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Divisor Proof with Contrapositive

Date: 09/16/2002 at 13:59:01
From: Eric
Subject: Proof of m^2 | n^2 => m | n

I have been trying to prove that if n^2 divides m^2, then n divides m.

   m^2 = k*n^2  m,n,k all in Z.

     k = (m/n)^2

Is there a proof that says if a rational number squared is an integer, 
then it too is an integer? Since we know k is an integer, this would 
be sufficent to prove this, correct?  Thank you for any help.

Eric


Date: 09/16/2002 at 18:08:37
From: Doctor Paul
Subject: Re: Proof of m^2 | n^2 => m | n

I think this proof is most easily accomplished by contraposition.  

Can you prove: 

   n does not divide m => n^2 does not divide m^2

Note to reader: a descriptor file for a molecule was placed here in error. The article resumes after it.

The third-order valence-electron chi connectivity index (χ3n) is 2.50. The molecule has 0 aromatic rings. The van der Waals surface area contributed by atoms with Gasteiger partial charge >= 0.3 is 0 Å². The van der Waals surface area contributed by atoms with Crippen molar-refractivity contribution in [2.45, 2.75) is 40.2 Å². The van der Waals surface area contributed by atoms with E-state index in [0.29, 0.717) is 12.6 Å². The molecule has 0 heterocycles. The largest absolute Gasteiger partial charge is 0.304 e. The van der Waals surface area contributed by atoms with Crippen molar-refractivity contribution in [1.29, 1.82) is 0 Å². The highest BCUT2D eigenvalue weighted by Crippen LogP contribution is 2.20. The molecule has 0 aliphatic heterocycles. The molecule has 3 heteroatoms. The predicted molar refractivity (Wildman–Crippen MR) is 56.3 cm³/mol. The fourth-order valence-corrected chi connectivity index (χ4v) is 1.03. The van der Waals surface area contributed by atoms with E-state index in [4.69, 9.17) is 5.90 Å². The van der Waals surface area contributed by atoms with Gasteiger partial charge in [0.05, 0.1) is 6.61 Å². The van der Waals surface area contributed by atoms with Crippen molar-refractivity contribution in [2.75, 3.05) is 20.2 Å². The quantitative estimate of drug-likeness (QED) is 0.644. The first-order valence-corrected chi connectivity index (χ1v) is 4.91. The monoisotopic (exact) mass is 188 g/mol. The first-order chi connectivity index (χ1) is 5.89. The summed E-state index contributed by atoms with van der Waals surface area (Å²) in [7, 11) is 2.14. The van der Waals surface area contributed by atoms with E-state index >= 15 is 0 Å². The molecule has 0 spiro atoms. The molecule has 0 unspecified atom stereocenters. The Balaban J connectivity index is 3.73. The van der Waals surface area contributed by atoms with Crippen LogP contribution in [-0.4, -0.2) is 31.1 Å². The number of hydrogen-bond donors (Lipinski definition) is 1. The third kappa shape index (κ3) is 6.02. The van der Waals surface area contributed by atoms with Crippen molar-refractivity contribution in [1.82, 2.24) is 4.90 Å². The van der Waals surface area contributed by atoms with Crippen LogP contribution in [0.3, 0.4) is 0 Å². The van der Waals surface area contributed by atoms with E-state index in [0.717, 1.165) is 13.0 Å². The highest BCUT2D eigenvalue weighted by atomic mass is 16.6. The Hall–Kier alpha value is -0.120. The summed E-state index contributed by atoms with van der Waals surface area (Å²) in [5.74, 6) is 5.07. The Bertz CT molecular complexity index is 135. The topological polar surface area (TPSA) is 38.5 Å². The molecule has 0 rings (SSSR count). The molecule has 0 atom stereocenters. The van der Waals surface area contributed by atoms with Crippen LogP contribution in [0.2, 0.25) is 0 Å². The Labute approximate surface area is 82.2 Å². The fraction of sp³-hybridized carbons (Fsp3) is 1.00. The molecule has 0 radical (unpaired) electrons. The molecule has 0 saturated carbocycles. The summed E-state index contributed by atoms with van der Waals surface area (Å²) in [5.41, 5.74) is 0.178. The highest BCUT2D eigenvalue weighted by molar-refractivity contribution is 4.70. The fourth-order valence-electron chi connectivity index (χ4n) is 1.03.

Proving this statement is equivalent to proving your statement, since 
a statement and its contrapositive are logically equivalent.

To prove the statement, suppose that n does not divide m. Then there 
exists some prime p in the prime factorization of n that does not 
occur in the prime factorization of m. If p does not occur in the 
prime factorization of m, it won't occur in the prime factorization of 
m^2 either. Similarly, if p occurs in the prime factorization of n, it 
also occurs in the prime factorization of n^2.

Thus there exists a prime (namely p) in the prime factorization of n^2 
that does not occur in the prime factorization of m^2. Hence, n^2 does 
not divide m^2.  This was to be shown...

I hope this helps. Please write back if you'd like to talk about this 
some more.

- Doctor Paul, The Math Forum
  http://mathforum.org/dr.math/ 


Date: 09/16/2002 at 20:16:47
From: Eric
Subject: Thank you (proof of m^2 | n^2 => m | n)

AH! That makes sense. I wish I had thought of that. Once I read your 
response it became very clear. Thank you very much!

Eric
Associated Topics:
College Logic
High School Logic

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